keywords = "atrium appendage, catheterization, mitral valve disease, percutaneous intervention, structural heart disease intervention, transesophageal echocardiography, transseptal",
author = "Gaurav Sharma and Gagan Singh and Smith, {Thomas W R} and Dali Fan and Reginald Low and Rogers, {Jason H}",
year = "2017",
month = "5",
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doi = "10.1002/ccd.26608",
language = "English (US)",
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T1 - Accuracy and procedural characteristics of standard needle compared with radiofrequency needle transseptal puncture for structural heart interventions

AU - Sharma, Gaurav

AU - Singh, Gagan

AU - Smith, Thomas W R

AU - Fan, Dali

AU - Low, Reginald

AU - Rogers, Jason H

PY - 2017/5/1

Y1 - 2017/5/1

N2 - Objectives: Our objectives were to assess for differences between standard and radiofrequency (RF) needle in procedural times, success, and spatial accuracy. Background: Targeted transseptal (TS) puncture is essential for structural heart interventions. Spatial accuracy of standard versus RF needle has not been reported. Methods: Consecutive patients undergoing structural heart interventions requiring TS puncture were studied retrospectively. A standard needle was alternated with a RF needle. Procedural success and times were recorded. Measurements based on intraprocedural transesophageal echocardiograms of the intended versus final TS crossing site were obtained. Pre-puncture and maximal tenting of the septum were also recorded. Results: Twenty-five patients underwent standard needle and 27 RF TS access. All RF needle attempts to cross were successful without an assistance wire. Three standard needle patients required assisted crossing. After failed TS access, two patients had successful RF TS access. TS procedural times significantly favored the RF needle for time from septum to puncture (P = 0.02). Both standard and RF access yielded accurate crossing with no significant differences between the intended and actual crossing site. Maximal tenting was significantly less with the RF needle (P = 0.004). There were no major complications. Conclusions: In the hands of an experienced operator, there were no major clinically significant differences between the standard and RF needle approaches. However, procedural unassisted crossing success was higher with the RF needle approach as compared to standard needle. Procedural times and degree of septum tenting favored the RF over standard needle. Accuracy was similar with both approaches. RF was a successful strategy when standard needle failed. There were no major complications with either TS puncture strategy.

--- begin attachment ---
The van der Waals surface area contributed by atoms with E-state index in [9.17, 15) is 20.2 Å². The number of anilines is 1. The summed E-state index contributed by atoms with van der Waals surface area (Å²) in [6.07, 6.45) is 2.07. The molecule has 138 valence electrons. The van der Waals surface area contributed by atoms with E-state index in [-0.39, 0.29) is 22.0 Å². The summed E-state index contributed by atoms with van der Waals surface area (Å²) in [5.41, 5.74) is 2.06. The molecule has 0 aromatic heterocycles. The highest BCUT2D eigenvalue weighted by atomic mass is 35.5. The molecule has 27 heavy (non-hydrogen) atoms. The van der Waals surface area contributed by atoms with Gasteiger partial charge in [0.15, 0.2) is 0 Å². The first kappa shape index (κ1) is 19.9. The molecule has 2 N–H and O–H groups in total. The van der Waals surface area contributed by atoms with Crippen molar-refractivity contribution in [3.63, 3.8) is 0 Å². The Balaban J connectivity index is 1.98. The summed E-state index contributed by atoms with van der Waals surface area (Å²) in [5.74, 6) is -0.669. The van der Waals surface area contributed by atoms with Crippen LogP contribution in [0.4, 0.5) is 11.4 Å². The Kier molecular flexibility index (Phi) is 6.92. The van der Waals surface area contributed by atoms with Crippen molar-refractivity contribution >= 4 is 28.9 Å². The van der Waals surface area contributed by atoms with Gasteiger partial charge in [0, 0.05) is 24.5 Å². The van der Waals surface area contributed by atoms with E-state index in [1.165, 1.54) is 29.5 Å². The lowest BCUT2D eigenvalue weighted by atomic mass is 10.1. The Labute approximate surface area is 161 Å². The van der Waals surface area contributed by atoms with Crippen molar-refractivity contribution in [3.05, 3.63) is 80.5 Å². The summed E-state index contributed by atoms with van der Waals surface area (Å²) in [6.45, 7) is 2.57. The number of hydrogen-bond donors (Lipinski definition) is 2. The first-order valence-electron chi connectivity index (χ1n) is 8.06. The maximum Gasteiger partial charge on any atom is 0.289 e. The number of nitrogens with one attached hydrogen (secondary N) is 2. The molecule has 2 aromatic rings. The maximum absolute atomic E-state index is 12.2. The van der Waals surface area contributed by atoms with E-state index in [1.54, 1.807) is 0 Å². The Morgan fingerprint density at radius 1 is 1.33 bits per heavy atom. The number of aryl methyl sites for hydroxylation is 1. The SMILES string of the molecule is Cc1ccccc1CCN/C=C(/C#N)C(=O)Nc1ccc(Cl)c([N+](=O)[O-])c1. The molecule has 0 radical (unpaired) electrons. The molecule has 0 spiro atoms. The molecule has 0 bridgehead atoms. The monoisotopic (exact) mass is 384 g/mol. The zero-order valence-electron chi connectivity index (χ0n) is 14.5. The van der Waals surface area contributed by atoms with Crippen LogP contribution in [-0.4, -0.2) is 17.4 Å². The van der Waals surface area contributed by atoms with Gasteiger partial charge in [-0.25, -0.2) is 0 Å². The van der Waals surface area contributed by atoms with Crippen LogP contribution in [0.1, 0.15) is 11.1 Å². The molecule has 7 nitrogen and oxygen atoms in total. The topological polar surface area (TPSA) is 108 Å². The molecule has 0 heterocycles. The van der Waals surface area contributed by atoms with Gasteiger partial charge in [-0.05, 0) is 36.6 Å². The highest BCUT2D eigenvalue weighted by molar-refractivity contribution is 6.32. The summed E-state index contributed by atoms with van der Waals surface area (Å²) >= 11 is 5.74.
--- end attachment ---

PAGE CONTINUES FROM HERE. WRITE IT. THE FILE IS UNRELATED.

AB - Objectives: Our objectives were to assess for differences between standard and radiofrequency (RF) needle in procedural times, success, and spatial accuracy. Background: Targeted transseptal (TS) puncture is essential for structural heart interventions. Spatial accuracy of standard versus RF needle has not been reported. Methods: Consecutive patients undergoing structural heart interventions requiring TS puncture were studied retrospectively. A standard needle was alternated with a RF needle. Procedural success and times were recorded. Measurements based on intraprocedural transesophageal echocardiograms of the intended versus final TS crossing site were obtained. Pre-puncture and maximal tenting of the septum were also recorded. Results: Twenty-five patients underwent standard needle and 27 RF TS access. All RF needle attempts to cross were successful without an assistance wire. Three standard needle patients required assisted crossing. After failed TS access, two patients had successful RF TS access. TS procedural times significantly favored the RF needle for time from septum to puncture (P = 0.02). Both standard and RF access yielded accurate crossing with no significant differences between the intended and actual crossing site. Maximal tenting was significantly less with the RF needle (P = 0.004). There were no major complications. Conclusions: In the hands of an experienced operator, there were no major clinically significant differences between the standard and RF needle approaches. However, procedural unassisted crossing success was higher with the RF needle approach as compared to standard needle. Procedural times and degree of septum tenting favored the RF over standard needle. Accuracy was similar with both approaches. RF was a successful strategy when standard needle failed. There were no major complications with either TS puncture strategy.

KW - atrium appendage

KW - catheterization

KW - mitral valve disease

KW - percutaneous intervention

KW - structural heart disease intervention

KW - transesophageal echocardiography

KW - transseptal